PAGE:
Huh? If reading uninitialized memory wasn't UB, then safe code would be allowed to do it (directly or indirectly). Because all "safe" means is "no UB". Safe code isn't (and shouldn't be) a stand-in for some standard of "security" or "defensive coding" or other meanings of "safe".

Cem Karan (Apr 02 2019 at 14:19, on Zulip):

So, are you able to test out your idea and see if this is 'UB' or just 'ub'?

Cem Karan (Apr 02 2019 at 14:21, on Zulip):

I agree, 'safe' does not mean 'secure'. However, from an ergonomics point of view, it does feel like a nice set of training wheels before you hit the big-boy land of unsafe{}

rkruppe (Apr 02 2019 at 14:27, on Zulip):

So, are you able to test out your idea and see if this is 'UB' or just 'ub'?

The couple variants I tried get optimized out before they reach the point in the optimization pipeline where I would have hoped things go really awry. I was shooting for a similar approach to the C or C++ example that made the rounds a while ago where calling a function pointer that could only be null or one specific function (and which in reality would be null) would call that function instead of crashing.

rkruppe (Apr 02 2019 at 14:29, on Zulip):

I agree, 'safe' does not mean 'secure'. However, from an ergonomics point of view, it does feel like a nice set of training wheels before you hit the big-boy land of unsafe{}

That is pretty fundamentally opposed to how safe and unsafe Rust are designed and related. If something can be exposed to safe code without UB (either as primitive or by writing a safe API that uses unsafe internally) then it should be exposed, to minimize the amount of times people have to use unsafe and open themselves up to even worse than whatever "dangerous" thing we're talking about.

Cem Karan (Apr 02 2019 at 14:42, on Zulip):

That is pretty fundamentally opposed to how safe and unsafe Rust are designed and related...

I don't think that they are fundamentally opposed. I agree that 'safe' doesn't mean 'secure', or 'it is impossible to shoot yourself in the foot in safe code'; training wheels don't guarantee that you won't find a way to flip your bike, or prevent getting hit by a truck either. However, the 'no UB in safe rust' rule is a set of training wheels; the compiler won't let me use uninitialized memory, won't let me overflow buffers, etc. That makes it easier for new programmers to learn rust; just avoid using unsafe until you have a good idea of what you're doing, and then be really, really careful when using unsafe in your code.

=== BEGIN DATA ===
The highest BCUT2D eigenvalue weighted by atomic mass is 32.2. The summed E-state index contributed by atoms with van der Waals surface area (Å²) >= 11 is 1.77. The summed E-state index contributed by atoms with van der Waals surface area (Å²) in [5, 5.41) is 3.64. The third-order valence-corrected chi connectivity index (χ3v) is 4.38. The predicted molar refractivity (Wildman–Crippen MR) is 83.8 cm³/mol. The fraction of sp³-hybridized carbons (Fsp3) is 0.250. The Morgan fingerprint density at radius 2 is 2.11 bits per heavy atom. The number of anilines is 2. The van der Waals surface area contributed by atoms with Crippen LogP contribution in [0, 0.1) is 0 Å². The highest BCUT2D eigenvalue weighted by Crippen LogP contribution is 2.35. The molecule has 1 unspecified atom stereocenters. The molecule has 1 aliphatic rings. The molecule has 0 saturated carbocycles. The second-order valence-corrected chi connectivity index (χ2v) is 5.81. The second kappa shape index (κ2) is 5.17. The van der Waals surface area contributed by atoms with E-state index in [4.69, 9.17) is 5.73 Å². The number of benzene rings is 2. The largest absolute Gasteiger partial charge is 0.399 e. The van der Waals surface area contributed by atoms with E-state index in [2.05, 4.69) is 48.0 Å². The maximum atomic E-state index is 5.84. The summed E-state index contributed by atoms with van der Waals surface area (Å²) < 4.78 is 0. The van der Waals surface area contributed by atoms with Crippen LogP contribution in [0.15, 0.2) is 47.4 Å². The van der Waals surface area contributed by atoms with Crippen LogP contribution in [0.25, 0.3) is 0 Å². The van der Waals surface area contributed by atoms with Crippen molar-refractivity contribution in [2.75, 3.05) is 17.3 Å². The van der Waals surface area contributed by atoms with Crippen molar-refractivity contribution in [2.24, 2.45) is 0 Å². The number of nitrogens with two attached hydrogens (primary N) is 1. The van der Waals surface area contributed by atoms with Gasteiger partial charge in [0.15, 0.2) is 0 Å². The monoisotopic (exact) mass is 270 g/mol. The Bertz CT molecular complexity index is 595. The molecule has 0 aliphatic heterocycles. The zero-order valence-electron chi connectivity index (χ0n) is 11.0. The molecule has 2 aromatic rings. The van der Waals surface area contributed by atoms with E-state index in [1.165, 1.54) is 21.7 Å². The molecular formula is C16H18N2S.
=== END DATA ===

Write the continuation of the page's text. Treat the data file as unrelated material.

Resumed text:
rkruppe (Apr 02 2019 at 14:50, on Zulip):

I guess I have two issues with this angle. The other one is that it casts safe Rust as a kid's playground and unsafe Rust as the thing for Real Programmers. In reality, everyone should minimize their use of unsafe, and IMHO there is no discernible "minimum programming skill" for being allowed to write unsafe, because most conventional measures of programming skill don't correlate well with being able to avoid UB (cf. how highly skilled and experienced C programmers continue to write programs full of UB) and the detailed knowledge being necessary for writing sound unsafe code has practically no overlap with the knowledge necessary to be productive in safe Rust.

Cem Karan (Apr 02 2019 at 15:00, on Zulip):

I see and agree with your points. However, for someone that is new to rust, avoiding 'unsafe' is a pretty good first step towards being productive while you're still learning the language. That's where I'm at right now; I've been programming professionally for about 18 years now, but only just started learning rust this year. I needed to be productive within 3 days of starting to learn the language; by avoiding unsafe blocks, I got a feel for the borrow checker, and quickly got a better idea of rust's semantics while still being productive. I could have written all of my code inside of unsafe blocks right from the start, but that would have been code that was syntactically rust, but morally equivalent to C code with a lot of void pointers all over the place. Not a good use of the language.

IMHO, safe vs. unsafe is actually one of the major selling points of rust; it lets you take risks that you can't in other languages.

Jake Goulding (Apr 02 2019 at 17:01, on Zulip):

See the pictures in https://stackoverflow.com/a/51224196/155423

nagisa (Apr 02 2019 at 18:04, on Zulip):

FWIW it is possible to get uninitialized buffers in "safe" code if the unsafe is abstracted away from your code in certain libraries.

nagisa (Apr 02 2019 at 18:04, on Zulip):

/me won’t be pointing fingers

Tom Phinney (Apr 02 2019 at 18:58, on Zulip):

UB is a compiler-writer concept that is intended to circumscribe those aspects of programming where the compiler is not required to uphold the programmer's expressed intentions. In other words, compiler optimizations are permitted – one might almost say encouraged – to screw up all code that contains any amount of UB. rustc attempts to prove to itself that code is not UB, aborting compilation when it fails to complete those proofs. unsafe is simply a compiler keyword via which a programmer tells the compiler that the programmer has taken on a limited part of that proof responsibility. If the programmer lies, or simply is wrong, and UB is actually present, then any compiler guarantees about realizing the programmer's intent are null and void.

Last update: Nov 19 2019 at 18:55UTC